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c

CLOVIS

03/09/2024, 4:12 PM
I may be "downloading a file that is too big to fit in memory", should my app crash or should I just present an error to the user?
Catching the
OutOfMemoryException
will not stop the app from crashing. When OOM is thrown, it's very likely that anything you do will still lead to the app crashing, unless you are able to free a lot of memory directly in the catch block (and even then, I'm unsure it's enough for the JVM to continue working). This is what the previous users were saying: you cannot realistically recover from most non-Exception throwables. You may say you want to, but runCatching doesn't let you do that.
runcatching is not an ant pattern, it does what we want
it doesn't.
we now need a specialization of it to handle coroutines better.
Use either.catch.
d

Dmitry Khalanskiy [JB]

03/09/2024, 5:36 PM
@juliocbcotta, you're presenting this as if there were only two choices: either using
runCatching
is okay, or the app crashes. But that's a false dichotomy. The use case you are describing (having global
catch (e: Throwable)
around a huge block of logic) is only a tiny portion of error handling, and having a bit more ceremony around these parts (explicitly writing out try/catch blocks, with comments that this is intentional, maybe wrapped in some code to retry the operation a couple of times) shouldn't be a problem. The issue with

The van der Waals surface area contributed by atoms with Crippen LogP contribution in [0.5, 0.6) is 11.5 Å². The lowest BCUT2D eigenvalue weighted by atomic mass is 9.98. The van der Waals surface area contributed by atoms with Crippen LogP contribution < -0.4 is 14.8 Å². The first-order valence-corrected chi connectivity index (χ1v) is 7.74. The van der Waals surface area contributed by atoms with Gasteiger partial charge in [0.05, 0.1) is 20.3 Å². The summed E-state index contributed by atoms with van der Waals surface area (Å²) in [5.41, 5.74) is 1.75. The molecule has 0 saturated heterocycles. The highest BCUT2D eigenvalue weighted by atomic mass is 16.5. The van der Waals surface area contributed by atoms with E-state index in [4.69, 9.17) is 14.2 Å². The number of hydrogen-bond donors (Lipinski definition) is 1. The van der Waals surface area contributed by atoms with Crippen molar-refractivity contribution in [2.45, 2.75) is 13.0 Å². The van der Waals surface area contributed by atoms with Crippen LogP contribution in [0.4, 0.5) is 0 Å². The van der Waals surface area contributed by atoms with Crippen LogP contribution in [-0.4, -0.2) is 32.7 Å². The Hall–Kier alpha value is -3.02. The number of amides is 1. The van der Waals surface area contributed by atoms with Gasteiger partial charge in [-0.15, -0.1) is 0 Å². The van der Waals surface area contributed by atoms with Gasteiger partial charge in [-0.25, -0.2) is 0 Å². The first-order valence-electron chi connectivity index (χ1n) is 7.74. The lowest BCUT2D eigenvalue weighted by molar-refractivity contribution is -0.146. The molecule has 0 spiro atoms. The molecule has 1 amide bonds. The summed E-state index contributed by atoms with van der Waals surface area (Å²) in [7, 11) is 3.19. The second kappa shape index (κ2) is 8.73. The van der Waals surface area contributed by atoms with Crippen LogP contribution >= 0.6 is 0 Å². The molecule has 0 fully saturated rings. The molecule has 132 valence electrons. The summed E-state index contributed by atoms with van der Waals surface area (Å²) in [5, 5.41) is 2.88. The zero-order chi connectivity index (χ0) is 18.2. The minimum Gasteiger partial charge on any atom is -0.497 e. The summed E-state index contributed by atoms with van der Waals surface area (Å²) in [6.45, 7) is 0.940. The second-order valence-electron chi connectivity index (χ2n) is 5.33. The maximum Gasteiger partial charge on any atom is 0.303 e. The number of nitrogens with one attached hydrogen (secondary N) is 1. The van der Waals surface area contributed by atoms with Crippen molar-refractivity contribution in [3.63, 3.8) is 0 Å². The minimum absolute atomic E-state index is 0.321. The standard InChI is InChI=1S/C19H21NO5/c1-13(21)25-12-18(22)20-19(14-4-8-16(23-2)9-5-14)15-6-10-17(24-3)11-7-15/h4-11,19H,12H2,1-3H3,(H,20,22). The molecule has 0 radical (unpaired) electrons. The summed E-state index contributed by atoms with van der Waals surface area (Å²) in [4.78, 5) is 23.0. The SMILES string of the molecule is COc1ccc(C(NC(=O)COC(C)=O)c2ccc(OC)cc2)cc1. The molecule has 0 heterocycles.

runCatching
is that it's a shorthand version of something that should not be taken lightly. There are use cases for wiping out all user data on your PC. There should be a way to do so. It would still be surprising if there was a dedicated button without a "danger" label on the side of your PC that did so.
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juliocbcotta

03/09/2024, 7:37 PM
I have said anything about two options, I said that the current implementation does not help with real world scenarios and that devs would like to have something like suspendRunCatching without all the ceremony of handling individual exceptions.
Ivan, it does not matter, I am fine with the possibility of app crashing later. The operation running the coroutine can be the cause of the OOM so I would prefer to catch the error and hope that GC run and allow me to log it and show an error state in the UI. I am not using Arrow or intent to. Not to solve this issue.
I prefer the possibility of crashing over the for sure this will crash.